Victim advocate group founder supporting Ives' effort to repeal sanctuary law
Brian McCann says the shooting death of 32-year-old Kate Steinle by an illegal immigrant in 2015 in San Francisco, a sanctuary city, is not an “outlier case.”
There are thousands of victims of illegal immigrants each year, he told Prairie State Wire. In 2011 in Chicago, McCann's brother, Dennis, became one of them. He was struck and killed crossing Kedzie Avenue by an illegal immigrant with a 0.29 blood alcohol content.
Just this past June, McCann started the Advocates for Victims of Illegal Alien Crime (AVIAC) group.
He recently appeared with state Rep. Jeanne Ives (R-Wheaton), who is challenging Gov. Bruce Rauner in the Republican primary, outside Cook County Jail in support of her legislation that would overturn the statewide sanctuary legislation signed by Rauner in August.
The legislation, the Trust Act, bans local law enforcement from stopping, arresting, searching or detaining anyone based solely on immigration status. The law also bars local officials from detaining anyone solely on the basis of a federal immigration detainer unless officials have a criminal warrant.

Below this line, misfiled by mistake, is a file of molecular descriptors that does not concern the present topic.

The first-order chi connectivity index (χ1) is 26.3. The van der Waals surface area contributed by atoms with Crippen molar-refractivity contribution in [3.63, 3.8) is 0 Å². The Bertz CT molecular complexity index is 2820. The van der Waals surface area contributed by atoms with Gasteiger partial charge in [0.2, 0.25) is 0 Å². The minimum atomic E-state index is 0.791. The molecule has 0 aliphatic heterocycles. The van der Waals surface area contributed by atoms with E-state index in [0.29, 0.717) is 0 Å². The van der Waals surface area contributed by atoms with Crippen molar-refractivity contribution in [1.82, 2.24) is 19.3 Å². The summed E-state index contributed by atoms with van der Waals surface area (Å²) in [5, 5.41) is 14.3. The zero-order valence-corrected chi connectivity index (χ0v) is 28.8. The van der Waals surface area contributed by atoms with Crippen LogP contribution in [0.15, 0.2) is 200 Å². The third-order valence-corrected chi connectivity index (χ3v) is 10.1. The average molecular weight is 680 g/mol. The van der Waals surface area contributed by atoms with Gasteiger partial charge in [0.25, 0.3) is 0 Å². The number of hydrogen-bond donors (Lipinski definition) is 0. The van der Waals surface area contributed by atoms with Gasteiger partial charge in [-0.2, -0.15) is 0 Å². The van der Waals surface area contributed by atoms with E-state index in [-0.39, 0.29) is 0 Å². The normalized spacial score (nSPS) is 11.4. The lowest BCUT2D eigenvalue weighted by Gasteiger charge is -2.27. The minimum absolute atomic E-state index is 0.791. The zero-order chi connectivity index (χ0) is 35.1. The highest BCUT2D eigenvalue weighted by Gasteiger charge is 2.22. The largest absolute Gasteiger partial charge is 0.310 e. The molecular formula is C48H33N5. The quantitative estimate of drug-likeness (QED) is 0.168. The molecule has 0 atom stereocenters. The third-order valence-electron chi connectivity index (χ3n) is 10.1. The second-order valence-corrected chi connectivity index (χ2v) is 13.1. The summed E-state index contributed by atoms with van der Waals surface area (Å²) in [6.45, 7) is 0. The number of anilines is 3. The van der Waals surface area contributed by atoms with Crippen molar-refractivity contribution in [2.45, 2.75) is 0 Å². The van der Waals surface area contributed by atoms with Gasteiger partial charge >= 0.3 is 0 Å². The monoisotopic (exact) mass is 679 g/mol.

“All we’re asking is some justice for the families of the victims,” McCann said. “And that starts by ending sanctuary policies.”
The Steinle case again made headlines last week with the acquittal of the shooter, Jose Ines Garcia Zarate. He had previously been deported five times. The driver in the McCann case, Saul Chavez, made bail, fled to Mexico and was never prosecuted.
In another San Francisco case, Drew Rosenberg was run down by Roberto Gallo, an illegal Honduran immigrant, in 2010 as he was walking home from law school. Gallo was charged with a misdemeanor and served 43 days of a six-month sentence. It took Drew’s father, Don, eight months of fighting with authorities to get Gallo deported to Honduras.
Rosenberg said that after his son’s death he initially focused his advocacy efforts on unlicensed drivers but said in his research cases of illegal immigrants involved in car accidents kept coming up.
“At first I didn’t pay much attention to it because I believed all the talk too about all the good things that illegal aliens do for the economy and the country,” he said.
Rosenberg’s research puts the number of Americans killed by illegal immigrants at approximately 5,000 a year. Approximately 3,500 of the deaths are the result of car accidents; the others are victims of murder and other crimes.
Rosenberg blames the media for covering up the stories.
“Nearly everyday the Los Angeles Times has some what I call 'cry me a river story' about someone getting deported,” he said. “But not once since 2010 have they interviewed a family member of one of the victims.”
Rosenberg is working with McCann and others to raise money to start crime victim advocacy groups across the country.
“It’s just like they say, nothing will bring them back but maybe we can prevent another family from going through this.”